Life lessons: Rachel Smalley, TV presenter

Rachel Smalley is TV3's 'Firstline' presenter. Photo / HOS
Rachel Smalley is TV3's 'Firstline' presenter. Photo / HOS

My favourite memory is the first time I ventured outside with my newborn son, Finn. It was a beautiful spring day and we went for a walk at Dulwich Park. He was tiny, the pram was huge and I was possibly the proudest woman in London.

I thought "what the hell am I doing" one night when I was in Khost Province in Afghanistan, reporting on the impact of the war on women. It was pitch black, I was staying on a small American base and the Taliban began firing mortars at the camp. I was bundled into a concrete bunker with 20 American soldiers and we lay there listening to the scream of incoming mortars, and hearing F-16s scrambling up and down the valley.

I don't think I've learned anything positive or negative from television. It's just television. It's just what it is.

If I wasn't in television I'd either be a slightly mad antiques dealer with big hair and crazy glasses or I'd open a native plant nursery. Or perhaps I'd be an economist. Or I'd import linen. Then again, I've always fancied being a librarian, too ...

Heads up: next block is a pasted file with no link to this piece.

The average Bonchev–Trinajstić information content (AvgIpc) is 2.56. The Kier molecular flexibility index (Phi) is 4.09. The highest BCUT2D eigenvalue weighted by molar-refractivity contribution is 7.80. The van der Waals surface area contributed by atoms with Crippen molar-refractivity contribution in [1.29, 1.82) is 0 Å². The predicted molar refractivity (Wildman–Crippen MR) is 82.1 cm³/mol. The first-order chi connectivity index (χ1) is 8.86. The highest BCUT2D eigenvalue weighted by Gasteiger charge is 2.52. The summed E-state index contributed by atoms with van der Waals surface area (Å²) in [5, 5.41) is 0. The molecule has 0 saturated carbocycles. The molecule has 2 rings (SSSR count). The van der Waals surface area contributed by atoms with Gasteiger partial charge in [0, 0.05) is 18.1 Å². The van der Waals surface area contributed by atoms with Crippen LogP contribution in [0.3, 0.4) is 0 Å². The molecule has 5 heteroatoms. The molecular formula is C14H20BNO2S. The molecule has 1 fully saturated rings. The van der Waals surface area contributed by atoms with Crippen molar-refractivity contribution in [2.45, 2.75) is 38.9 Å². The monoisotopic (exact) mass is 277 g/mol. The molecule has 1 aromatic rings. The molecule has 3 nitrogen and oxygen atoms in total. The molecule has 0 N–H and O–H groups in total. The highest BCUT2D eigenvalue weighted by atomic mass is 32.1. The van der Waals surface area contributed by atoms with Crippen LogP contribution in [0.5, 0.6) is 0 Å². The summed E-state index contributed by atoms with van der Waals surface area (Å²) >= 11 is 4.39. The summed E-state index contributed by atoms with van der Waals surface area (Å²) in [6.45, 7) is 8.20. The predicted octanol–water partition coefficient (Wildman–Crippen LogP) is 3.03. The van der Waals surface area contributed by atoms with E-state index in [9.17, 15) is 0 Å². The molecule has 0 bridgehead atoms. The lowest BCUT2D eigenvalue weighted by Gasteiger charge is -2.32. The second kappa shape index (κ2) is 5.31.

I like the fact that I'm tall. Height, at times, is useful. And what do I dislike? That would be that crisis of confidence that creeps up on you at the most inopportune of times.

The drive from Queenstown to Glenorchy always makes me go "wow". I drove it last month and it knocked my socks off. It's surely one of the most beautiful drives on the planet.

The most difficult years of my life were my 20s. It was a decade punctuated by a confused and directionless jumble of self-doubt and globe-trotting. I had a lot of fun too, but it wasn't until I hit 30 that the fog cleared.

I have an unusual habit. Apparently I twitch my nose from time to time like Samantha off Bewitched. I've never seen this myself obviously, so it needs to be independently verified.

My guilty pleasure is golden rum, a lot of ice, a chuck of lime and a splash of coke. As my friends say, "a little glass of bogan".

The person who always makes me laugh is my 4-year-old son. This week I told him he couldn't have an icecream for lunch. He responded by telling me that he'd had enough of my bad behaviour and if saw anymore of it, I'd be going straight to the Naughty Step.

My hometown of Christchurch is more welcoming than ever before. It's broken but it's rebuilding, and it's still so beautiful.

Rachel Smalley presents Firstline, TV3, weekdays from 6am.

- NZ Herald

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